United Airlines and Continental Airlines raise fares on Tuesday in view of the rising fuel prices. American and Delta Airlines follow suit. Qantas, Australia’s national carrier also announces hike of fares due to high jet fuel prices.

The rising cost of fuel is forcing numerous airlines to increase their fares. This trend is slowly turning into a major disappointing factor for travellers looking to book cheap flights. In fact, the rising fuel costs even have the potential to nip into the profit margins of different airlines.

Airlines in the US raise Ticket Prices

United Airlines and Continental Airlines hiked ticket prices, which started a chain reaction with American and Delta Air Lines following suit. Further airlines are also expected to hike their fares. The price hike has been to the tune of $20 to $60 on round trip tickets and is targeted towards travellers making last-minute bookings in the business travel segment. The hike in price is also in tandem with the improvement in the business travel segment over the last few months and there are projections of further growth. With fuel prices going north, airlines are trying to share their burden. In fact, since mid December, leisure fares have been increased four times. According to the Associated Press, passengers buying ‘first class and instant-upgrade tickets’ will be impacted by this fair hike. The Associated Press further reported that these travellers ‘are less likely to put off or cancel trips because of rising prices’.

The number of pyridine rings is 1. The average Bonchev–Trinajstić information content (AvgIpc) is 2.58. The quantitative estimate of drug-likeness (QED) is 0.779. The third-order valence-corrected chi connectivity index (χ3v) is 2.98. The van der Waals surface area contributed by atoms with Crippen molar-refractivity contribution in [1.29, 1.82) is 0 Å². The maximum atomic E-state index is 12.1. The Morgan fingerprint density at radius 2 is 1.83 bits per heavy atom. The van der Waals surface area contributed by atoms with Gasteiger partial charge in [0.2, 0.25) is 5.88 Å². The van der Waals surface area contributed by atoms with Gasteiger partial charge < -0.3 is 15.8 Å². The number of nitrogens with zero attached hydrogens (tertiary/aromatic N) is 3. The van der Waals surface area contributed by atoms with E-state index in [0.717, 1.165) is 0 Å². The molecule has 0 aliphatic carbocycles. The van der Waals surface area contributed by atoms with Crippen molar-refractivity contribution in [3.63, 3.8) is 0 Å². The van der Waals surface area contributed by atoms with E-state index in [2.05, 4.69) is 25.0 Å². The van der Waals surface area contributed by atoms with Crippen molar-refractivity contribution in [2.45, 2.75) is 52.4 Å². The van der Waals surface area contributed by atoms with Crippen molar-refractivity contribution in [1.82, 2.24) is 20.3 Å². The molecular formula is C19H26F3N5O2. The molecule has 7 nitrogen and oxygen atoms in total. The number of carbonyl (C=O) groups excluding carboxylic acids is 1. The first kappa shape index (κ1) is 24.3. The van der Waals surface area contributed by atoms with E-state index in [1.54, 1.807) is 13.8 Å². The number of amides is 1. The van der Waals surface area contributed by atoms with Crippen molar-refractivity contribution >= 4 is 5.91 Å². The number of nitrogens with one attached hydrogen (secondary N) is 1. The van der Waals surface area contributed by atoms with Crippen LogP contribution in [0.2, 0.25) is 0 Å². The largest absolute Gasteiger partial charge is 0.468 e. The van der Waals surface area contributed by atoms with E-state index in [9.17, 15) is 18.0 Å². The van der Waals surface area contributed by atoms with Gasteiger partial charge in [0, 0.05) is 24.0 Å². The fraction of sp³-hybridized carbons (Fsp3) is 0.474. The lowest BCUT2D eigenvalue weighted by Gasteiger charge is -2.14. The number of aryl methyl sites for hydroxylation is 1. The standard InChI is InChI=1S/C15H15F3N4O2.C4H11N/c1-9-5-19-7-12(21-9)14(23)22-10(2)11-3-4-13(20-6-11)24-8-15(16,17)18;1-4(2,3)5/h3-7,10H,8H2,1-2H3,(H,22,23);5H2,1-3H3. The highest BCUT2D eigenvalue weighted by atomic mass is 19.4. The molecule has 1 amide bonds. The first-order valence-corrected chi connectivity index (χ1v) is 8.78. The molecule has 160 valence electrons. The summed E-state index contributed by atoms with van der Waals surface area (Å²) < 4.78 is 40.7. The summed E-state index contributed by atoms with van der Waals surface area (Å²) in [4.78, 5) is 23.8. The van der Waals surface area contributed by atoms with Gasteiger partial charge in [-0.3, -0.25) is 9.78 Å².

What Experts Say

According to market experts, airlines face a difficulty as they fail to raise prices for travellers making advance flight bookings. As a result, when oil prices rise, they try to remedy the situation. Passengers who make late bookings help in offsetting the potential losses incurred due to early bookers. With the economy gaining strength and continuous rise in oil prices, air travellers should be prepared for an upward spiral in the price of air tickets.

Who Gets Hit the Hardest?

The fair hike by United and Continental has been matched by Delta Air Lines. As a result, passengers from the Twin Cities of Minneapolis and St Paul, who catch flights with Delta Air Lines, will be the hardest hit at the local level. Everyday, Delta Air Lines handles over 450 departures from the Twin Cities and remains the town’s largest airline. There was no immediate reaction from budget carriers such as Sun Country, Frontier, AirTran, and Southwest to the hike by Delta Airlines. Similarly, Alaska Airlines and US Airways also did not respond to the hike. These two airlines also serve the Minneapolis St Paul Airport.

Qantas too Announces Price Hike

Qantas announced plans to increase the airfares of domestic, regional and trans-Tasman flights by up to 5%, as the next step to tackle rising prices of oil and jet fuel. According to the airline, the main reasons behind this decision are the rising average prices in Singapore Jet Fuel (SJF) and West Texas Intermediate Crude Oil (WTICO). According to Qantas, the prices in SJF and WTICO are at their peak since FY2008 and also higher than the prices during the first half of FY2011. The average per barrel hike of SJF has been US$88 from September, 2010 to US$110 in January 2011, and reached US$117 in the current week. From February 25th onwards, tickets will be sold according to the new price.

Qantas CEO’s Comments

According to the CEO, Alan Joyce, ‘Airlines in Australia and around the world continue to monitor oil and fuel prices very closely, and many have already responded to the current high prices with changes to their surcharges and fares’. He further said ‘Domestic, regional and Tasman fares have been under review and, while we have been absorbing higher fuel costs for some time, this increase is an appropriate response to this significant and additional cost to our business’. Joyce even warned that further fare hikes cannot be ruled out and that ‘after fuel hedging and this change to our fares, Qantas will still not fully recover these higher fuel costs’.

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